May 11, 2010

A Rare Bird (or Whale) Indeed

A few years ago we identified what we termed the good for bad and bad for good paradigm of global warming impacts—that is, if some plant or animal species were generally regarded as being “good”—penguins, polar bears, butterflies, etc.—then global warming was supposed to do bad things to it. Conversely, if some type of plant or animal was generally viewed in a negative light—jellyfish, poison ivy, ragweed, etc.—then the publicized global warming impacts were, of course, positive.

Reporting anything to the contrary may have the unintended consequence of leading some people to think that global warming may not be so bad after all and may in fact have beneficial consequences. Which, of course, would violate rule No. 1 of the global warming alarmists’ playbook—human alteration to the global climate is B-A-D. Period.

Case and point, the Environmental Protection Agency in justifying its finding that greenhouse gases (GHGs) endanger the public health and welfare went to great pains to play up the negatives all the while downplaying the positive aspects of climate change. After all, you can’t very well justify regulating GHGs if they lead to benefits, now can you?

So, consequently, we rarely hear that something good comes about from climate change.

So, shiver me timbers, were we surprised to read this story from the wires:

Scientists stunned as grey whale sighted off Israel

JERUSALEM (AFP) – The appearance of a grey whale off the coast of Israel has stunned scientists, in what was thought to be the first time the giant mammal has been seen outside the Pacific in several hundred years…

“It’s an unbelievable event which has been described as one of the most important whale sightings ever,” said Dr Aviad Scheinin, chairman of the Israel Marine Mammal Research and Assistance Center which identified the creature…

“What has amazed the entire marine mammal research community is there haven’t been any grey whales in the Atlantic since the 18th century,” he said. Scheinin said the creature, a mature whale measuring some 12 metres (39 feet) and weighing around 20 tonnes…”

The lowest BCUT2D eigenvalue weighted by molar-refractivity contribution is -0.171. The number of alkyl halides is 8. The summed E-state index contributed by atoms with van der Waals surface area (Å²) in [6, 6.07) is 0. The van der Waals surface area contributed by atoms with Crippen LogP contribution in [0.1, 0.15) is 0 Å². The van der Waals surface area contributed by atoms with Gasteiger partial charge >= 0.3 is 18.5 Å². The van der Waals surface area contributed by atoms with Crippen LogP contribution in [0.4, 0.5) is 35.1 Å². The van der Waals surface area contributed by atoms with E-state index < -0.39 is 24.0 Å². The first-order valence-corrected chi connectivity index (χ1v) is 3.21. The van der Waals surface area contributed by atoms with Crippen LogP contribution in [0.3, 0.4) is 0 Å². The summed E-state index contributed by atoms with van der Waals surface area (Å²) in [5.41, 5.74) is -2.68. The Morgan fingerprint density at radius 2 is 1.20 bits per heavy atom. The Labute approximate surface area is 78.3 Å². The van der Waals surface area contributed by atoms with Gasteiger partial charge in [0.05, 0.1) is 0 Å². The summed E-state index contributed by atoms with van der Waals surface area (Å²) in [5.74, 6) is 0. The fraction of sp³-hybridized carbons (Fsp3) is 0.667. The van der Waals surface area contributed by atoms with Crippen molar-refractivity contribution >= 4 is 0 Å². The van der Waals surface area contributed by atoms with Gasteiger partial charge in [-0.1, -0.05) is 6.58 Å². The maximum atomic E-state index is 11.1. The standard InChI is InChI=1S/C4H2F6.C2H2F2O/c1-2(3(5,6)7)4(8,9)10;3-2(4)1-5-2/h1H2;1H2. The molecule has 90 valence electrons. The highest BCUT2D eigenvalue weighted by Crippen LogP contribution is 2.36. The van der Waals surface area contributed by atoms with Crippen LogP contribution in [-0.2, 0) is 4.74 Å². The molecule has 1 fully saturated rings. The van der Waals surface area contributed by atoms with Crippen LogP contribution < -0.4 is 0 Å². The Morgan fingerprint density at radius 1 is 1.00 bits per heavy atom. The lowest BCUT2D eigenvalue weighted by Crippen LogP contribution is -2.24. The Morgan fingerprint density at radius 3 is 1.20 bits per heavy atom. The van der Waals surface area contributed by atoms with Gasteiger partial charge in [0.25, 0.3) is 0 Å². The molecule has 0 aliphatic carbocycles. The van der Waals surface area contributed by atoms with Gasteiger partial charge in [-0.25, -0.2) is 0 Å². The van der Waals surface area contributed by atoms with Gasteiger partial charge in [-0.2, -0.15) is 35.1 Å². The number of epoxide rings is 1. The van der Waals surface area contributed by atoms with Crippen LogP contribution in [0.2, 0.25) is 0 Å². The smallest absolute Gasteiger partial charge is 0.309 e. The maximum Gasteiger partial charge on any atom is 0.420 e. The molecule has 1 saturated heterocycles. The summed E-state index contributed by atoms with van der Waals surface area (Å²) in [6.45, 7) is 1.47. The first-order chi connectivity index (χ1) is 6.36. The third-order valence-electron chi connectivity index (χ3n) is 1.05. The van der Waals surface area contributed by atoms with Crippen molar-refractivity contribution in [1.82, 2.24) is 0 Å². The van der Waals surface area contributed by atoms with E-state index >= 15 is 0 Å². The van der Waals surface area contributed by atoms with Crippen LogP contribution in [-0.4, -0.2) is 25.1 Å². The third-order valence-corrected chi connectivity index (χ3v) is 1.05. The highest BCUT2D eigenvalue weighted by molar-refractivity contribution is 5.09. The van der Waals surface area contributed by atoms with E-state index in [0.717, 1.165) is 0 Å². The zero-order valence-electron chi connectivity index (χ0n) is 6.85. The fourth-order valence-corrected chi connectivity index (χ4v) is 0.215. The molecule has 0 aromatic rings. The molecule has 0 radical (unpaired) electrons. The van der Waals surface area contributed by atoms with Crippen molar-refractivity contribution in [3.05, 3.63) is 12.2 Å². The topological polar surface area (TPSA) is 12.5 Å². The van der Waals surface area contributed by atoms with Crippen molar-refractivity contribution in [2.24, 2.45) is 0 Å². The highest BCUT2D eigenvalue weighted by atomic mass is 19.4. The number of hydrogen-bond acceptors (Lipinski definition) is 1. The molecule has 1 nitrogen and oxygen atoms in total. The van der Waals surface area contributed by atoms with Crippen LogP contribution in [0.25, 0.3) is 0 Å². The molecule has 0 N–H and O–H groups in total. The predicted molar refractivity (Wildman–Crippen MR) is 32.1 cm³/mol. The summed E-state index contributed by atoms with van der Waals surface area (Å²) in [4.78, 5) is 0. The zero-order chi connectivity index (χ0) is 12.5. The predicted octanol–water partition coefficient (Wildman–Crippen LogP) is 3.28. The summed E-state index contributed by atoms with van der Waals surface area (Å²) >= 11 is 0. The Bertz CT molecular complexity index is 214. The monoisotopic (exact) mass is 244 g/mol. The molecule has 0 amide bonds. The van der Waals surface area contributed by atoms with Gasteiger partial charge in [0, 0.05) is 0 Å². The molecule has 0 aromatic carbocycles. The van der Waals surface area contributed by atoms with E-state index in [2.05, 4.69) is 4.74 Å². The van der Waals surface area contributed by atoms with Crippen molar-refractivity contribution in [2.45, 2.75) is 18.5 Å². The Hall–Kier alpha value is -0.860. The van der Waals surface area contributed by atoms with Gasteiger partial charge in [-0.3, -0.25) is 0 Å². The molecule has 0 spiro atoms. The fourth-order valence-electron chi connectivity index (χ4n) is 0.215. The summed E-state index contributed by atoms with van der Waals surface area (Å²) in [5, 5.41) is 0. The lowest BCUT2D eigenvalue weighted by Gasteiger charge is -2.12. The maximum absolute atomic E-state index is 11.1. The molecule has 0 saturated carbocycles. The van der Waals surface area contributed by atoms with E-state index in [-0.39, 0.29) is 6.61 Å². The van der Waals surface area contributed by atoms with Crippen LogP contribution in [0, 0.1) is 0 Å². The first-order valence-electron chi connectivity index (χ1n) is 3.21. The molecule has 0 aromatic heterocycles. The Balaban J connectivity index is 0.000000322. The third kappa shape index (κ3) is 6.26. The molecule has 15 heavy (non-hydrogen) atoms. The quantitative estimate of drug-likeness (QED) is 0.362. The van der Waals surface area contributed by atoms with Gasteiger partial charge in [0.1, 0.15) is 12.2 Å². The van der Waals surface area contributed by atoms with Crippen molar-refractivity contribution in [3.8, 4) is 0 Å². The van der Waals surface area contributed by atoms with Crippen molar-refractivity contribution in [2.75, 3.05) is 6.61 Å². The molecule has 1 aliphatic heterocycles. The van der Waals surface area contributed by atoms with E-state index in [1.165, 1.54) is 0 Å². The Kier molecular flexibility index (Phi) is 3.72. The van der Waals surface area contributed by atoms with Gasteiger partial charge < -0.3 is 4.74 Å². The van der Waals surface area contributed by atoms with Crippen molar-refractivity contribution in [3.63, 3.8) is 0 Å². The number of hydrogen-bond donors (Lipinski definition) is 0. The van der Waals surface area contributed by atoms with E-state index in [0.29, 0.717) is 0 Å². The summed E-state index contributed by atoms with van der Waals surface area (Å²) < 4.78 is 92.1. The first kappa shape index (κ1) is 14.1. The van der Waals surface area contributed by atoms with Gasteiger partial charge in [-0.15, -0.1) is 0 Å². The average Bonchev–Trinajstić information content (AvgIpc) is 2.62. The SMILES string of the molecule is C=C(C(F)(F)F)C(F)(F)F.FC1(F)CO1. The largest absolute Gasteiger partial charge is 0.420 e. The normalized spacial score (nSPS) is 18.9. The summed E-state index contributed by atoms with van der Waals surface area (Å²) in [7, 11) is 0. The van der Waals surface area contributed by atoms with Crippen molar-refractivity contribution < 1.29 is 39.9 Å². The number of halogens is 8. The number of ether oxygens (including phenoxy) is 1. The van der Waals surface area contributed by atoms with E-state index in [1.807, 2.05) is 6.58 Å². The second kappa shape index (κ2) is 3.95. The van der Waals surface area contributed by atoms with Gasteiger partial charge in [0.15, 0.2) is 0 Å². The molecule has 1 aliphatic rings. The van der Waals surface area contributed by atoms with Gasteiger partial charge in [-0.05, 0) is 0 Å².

Now, for the amazing part:

[The whale] probably reached the Atlantic through the Northwest Passage, an Arctic sea route that connects the Pacific and Atlantic oceans and is normally covered with ice…. “The question now is: are we going to see the re-colonisation of the Atlantic?” [Scheinin] said. “This is very important ecologically because of the change of habitat. It emphasises the climate change that we are going through.”

That’s it! Interest and perhaps even a glint of cautious optimism. No calls for GHG emissions reductions or finger-pointing at extravagant American lifestyles.

Now before anyone gets all bent out of shape that this is some alien species which may, as a result of a changing climate, be invading an ecosystem that is not naturally theirs, the article points out that a population of grey whales once lived in the Atlantic until they disappeared during the 17th and 18th centuries (probably from whaling activities). So, as Dr. Scheinin points out, this could be the first stages of a re-colonization of this species.

So what we have is something as scarce as a grey whale in the Mediterranean—a story suggesting that global warming is doing something good for something good; a rare bird indeed.

Of course, since this very premise is upsetting to the existing paradigm, we are sure a very watchful eye will be kept on the wayward whale, and at any sign of distress, global warming will be back to being the bad guy and the world will be righted again.

So while they root against the whale, we’ll be rooting for it.

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